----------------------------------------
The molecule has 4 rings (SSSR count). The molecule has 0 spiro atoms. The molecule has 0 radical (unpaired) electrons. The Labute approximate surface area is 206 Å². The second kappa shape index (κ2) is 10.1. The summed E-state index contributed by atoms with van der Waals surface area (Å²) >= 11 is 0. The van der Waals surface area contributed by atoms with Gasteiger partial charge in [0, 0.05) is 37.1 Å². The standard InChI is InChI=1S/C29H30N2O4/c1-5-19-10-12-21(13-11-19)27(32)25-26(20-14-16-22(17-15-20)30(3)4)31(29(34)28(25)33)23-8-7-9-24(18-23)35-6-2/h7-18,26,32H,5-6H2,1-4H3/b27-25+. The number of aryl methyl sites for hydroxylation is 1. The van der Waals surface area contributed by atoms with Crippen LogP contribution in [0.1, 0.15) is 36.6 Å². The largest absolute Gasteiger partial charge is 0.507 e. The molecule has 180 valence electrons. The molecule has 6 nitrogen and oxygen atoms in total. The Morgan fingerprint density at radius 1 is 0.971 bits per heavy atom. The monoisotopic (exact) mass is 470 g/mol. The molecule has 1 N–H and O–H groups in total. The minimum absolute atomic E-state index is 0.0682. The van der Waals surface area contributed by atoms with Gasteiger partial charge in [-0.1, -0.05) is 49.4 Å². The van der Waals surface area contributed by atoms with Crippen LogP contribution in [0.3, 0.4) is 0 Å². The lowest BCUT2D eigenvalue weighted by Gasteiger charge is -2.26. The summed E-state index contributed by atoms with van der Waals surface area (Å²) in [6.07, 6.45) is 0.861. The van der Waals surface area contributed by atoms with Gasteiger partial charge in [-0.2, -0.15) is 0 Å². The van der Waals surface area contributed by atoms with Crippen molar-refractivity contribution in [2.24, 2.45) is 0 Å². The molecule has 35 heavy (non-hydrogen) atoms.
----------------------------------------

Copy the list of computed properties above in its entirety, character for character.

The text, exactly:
The molecule has 4 rings (SSSR count). The molecule has 0 spiro atoms. The molecule has 0 radical (unpaired) electrons. The Labute approximate surface area is 206 Å². The second kappa shape index (κ2) is 10.1. The summed E-state index contributed by atoms with van der Waals surface area (Å²) >= 11 is 0. The van der Waals surface area contributed by atoms with Gasteiger partial charge in [0, 0.05) is 37.1 Å². The standard InChI is InChI=1S/C29H30N2O4/c1-5-19-10-12-21(13-11-19)27(32)25-26(20-14-16-22(17-15-20)30(3)4)31(29(34)28(25)33)23-8-7-9-24(18-23)35-6-2/h7-18,26,32H,5-6H2,1-4H3/b27-25+. The number of aryl methyl sites for hydroxylation is 1. The van der Waals surface area contributed by atoms with Crippen LogP contribution in [0.1, 0.15) is 36.6 Å². The largest absolute Gasteiger partial charge is 0.507 e. The molecule has 180 valence electrons. The molecule has 6 nitrogen and oxygen atoms in total. The Morgan fingerprint density at radius 1 is 0.971 bits per heavy atom. The monoisotopic (exact) mass is 470 g/mol. The molecule has 1 N–H and O–H groups in total. The minimum absolute atomic E-state index is 0.0682. The van der Waals surface area contributed by atoms with Gasteiger partial charge in [-0.1, -0.05) is 49.4 Å². The van der Waals surface area contributed by atoms with Crippen LogP contribution in [0.3, 0.4) is 0 Å². The lowest BCUT2D eigenvalue weighted by Gasteiger charge is -2.26. The summed E-state index contributed by atoms with van der Waals surface area (Å²) in [6.07, 6.45) is 0.861. The van der Waals surface area contributed by atoms with Gasteiger partial charge in [-0.2, -0.15) is 0 Å². The van der Waals surface area contributed by atoms with Crippen molar-refractivity contribution in [2.24, 2.45) is 0 Å². The molecule has 35 heavy (non-hydrogen) atoms.